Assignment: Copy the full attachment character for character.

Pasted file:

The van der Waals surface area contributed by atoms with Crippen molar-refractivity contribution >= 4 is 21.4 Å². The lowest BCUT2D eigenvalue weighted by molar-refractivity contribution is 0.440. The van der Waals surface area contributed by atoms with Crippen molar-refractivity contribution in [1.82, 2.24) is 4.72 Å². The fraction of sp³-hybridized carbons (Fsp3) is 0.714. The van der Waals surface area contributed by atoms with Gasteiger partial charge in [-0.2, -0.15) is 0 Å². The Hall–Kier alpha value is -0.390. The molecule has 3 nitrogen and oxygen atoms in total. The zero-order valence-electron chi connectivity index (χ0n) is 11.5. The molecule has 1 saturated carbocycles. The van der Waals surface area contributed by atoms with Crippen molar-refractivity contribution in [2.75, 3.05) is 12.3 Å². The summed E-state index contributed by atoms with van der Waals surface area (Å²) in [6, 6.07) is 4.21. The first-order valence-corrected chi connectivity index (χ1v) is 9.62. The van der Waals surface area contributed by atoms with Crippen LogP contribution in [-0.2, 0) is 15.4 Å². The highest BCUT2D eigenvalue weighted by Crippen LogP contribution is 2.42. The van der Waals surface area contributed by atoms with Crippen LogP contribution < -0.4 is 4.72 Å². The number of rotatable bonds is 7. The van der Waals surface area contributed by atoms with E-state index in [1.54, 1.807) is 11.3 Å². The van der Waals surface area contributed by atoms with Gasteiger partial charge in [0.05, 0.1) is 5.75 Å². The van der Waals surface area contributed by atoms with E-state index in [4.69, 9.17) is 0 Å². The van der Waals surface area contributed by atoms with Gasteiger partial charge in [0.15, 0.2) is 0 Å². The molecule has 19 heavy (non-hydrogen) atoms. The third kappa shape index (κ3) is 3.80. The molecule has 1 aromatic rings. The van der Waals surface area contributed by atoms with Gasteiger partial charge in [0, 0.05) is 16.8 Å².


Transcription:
The van der Waals surface area contributed by atoms with Crippen molar-refractivity contribution >= 4 is 21.4 Å². The lowest BCUT2D eigenvalue weighted by molar-refractivity contribution is 0.440. The van der Waals surface area contributed by atoms with Crippen molar-refractivity contribution in [1.82, 2.24) is 4.72 Å². The fraction of sp³-hybridized carbons (Fsp3) is 0.714. The van der Waals surface area contributed by atoms with Gasteiger partial charge in [-0.2, -0.15) is 0 Å². The Hall–Kier alpha value is -0.390. The molecule has 3 nitrogen and oxygen atoms in total. The zero-order valence-electron chi connectivity index (χ0n) is 11.5. The molecule has 1 saturated carbocycles. The van der Waals surface area contributed by atoms with Crippen molar-refractivity contribution in [2.75, 3.05) is 12.3 Å². The summed E-state index contributed by atoms with van der Waals surface area (Å²) in [6, 6.07) is 4.21. The first-order valence-corrected chi connectivity index (χ1v) is 9.62. The van der Waals surface area contributed by atoms with Crippen LogP contribution in [-0.2, 0) is 15.4 Å². The highest BCUT2D eigenvalue weighted by Crippen LogP contribution is 2.42. The van der Waals surface area contributed by atoms with Crippen LogP contribution < -0.4 is 4.72 Å². The number of rotatable bonds is 7. The van der Waals surface area contributed by atoms with E-state index in [1.54, 1.807) is 11.3 Å². The van der Waals surface area contributed by atoms with Gasteiger partial charge in [0.05, 0.1) is 5.75 Å². The van der Waals surface area contributed by atoms with E-state index in [4.69, 9.17) is 0 Å². The van der Waals surface area contributed by atoms with Gasteiger partial charge in [0.15, 0.2) is 0 Å². The molecule has 19 heavy (non-hydrogen) atoms. The third kappa shape index (κ3) is 3.80. The molecule has 1 aromatic rings. The van der Waals surface area contributed by atoms with Gasteiger partial charge in [0, 0.05) is 16.8 Å².